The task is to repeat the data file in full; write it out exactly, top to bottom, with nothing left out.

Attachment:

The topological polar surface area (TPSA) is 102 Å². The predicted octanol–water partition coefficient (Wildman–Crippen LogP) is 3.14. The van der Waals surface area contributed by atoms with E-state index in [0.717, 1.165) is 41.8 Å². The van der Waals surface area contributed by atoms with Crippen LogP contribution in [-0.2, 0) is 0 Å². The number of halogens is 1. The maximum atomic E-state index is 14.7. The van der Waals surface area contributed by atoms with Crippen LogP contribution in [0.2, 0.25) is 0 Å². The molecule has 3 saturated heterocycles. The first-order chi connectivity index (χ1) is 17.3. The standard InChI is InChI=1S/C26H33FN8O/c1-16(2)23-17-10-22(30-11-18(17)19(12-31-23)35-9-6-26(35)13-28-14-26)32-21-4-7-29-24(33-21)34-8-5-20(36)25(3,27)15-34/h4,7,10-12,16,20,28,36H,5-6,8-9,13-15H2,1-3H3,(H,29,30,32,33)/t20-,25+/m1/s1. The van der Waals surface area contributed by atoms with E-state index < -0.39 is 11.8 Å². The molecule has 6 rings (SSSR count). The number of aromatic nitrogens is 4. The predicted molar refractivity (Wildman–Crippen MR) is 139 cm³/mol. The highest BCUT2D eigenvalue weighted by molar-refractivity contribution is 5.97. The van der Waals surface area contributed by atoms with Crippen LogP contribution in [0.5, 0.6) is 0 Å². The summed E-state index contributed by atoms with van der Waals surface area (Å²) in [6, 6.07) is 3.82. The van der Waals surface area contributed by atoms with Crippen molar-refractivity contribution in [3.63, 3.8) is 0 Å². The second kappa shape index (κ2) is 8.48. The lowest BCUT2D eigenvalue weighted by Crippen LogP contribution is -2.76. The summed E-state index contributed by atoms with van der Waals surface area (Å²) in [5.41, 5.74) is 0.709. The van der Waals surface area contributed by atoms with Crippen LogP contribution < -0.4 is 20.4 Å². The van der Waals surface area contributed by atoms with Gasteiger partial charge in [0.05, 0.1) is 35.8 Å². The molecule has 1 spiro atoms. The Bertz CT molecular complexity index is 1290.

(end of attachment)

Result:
The topological polar surface area (TPSA) is 102 Å². The predicted octanol–water partition coefficient (Wildman–Crippen LogP) is 3.14. The van der Waals surface area contributed by atoms with E-state index in [0.717, 1.165) is 41.8 Å². The van der Waals surface area contributed by atoms with Crippen LogP contribution in [-0.2, 0) is 0 Å². The number of halogens is 1. The maximum atomic E-state index is 14.7. The van der Waals surface area contributed by atoms with Crippen LogP contribution in [0.2, 0.25) is 0 Å². The molecule has 3 saturated heterocycles. The first-order chi connectivity index (χ1) is 17.3. The standard InChI is InChI=1S/C26H33FN8O/c1-16(2)23-17-10-22(30-11-18(17)19(12-31-23)35-9-6-26(35)13-28-14-26)32-21-4-7-29-24(33-21)34-8-5-20(36)25(3,27)15-34/h4,7,10-12,16,20,28,36H,5-6,8-9,13-15H2,1-3H3,(H,29,30,32,33)/t20-,25+/m1/s1. The van der Waals surface area contributed by atoms with E-state index < -0.39 is 11.8 Å². The molecule has 6 rings (SSSR count). The number of aromatic nitrogens is 4. The predicted molar refractivity (Wildman–Crippen MR) is 139 cm³/mol. The highest BCUT2D eigenvalue weighted by molar-refractivity contribution is 5.97. The van der Waals surface area contributed by atoms with Crippen LogP contribution in [0.5, 0.6) is 0 Å². The summed E-state index contributed by atoms with van der Waals surface area (Å²) in [6, 6.07) is 3.82. The van der Waals surface area contributed by atoms with Crippen molar-refractivity contribution in [3.63, 3.8) is 0 Å². The second kappa shape index (κ2) is 8.48. The lowest BCUT2D eigenvalue weighted by Crippen LogP contribution is -2.76. The summed E-state index contributed by atoms with van der Waals surface area (Å²) in [5.41, 5.74) is 0.709. The van der Waals surface area contributed by atoms with Crippen LogP contribution < -0.4 is 20.4 Å². The van der Waals surface area contributed by atoms with Gasteiger partial charge in [0.05, 0.1) is 35.8 Å². The molecule has 1 spiro atoms. The Bertz CT molecular complexity index is 1290.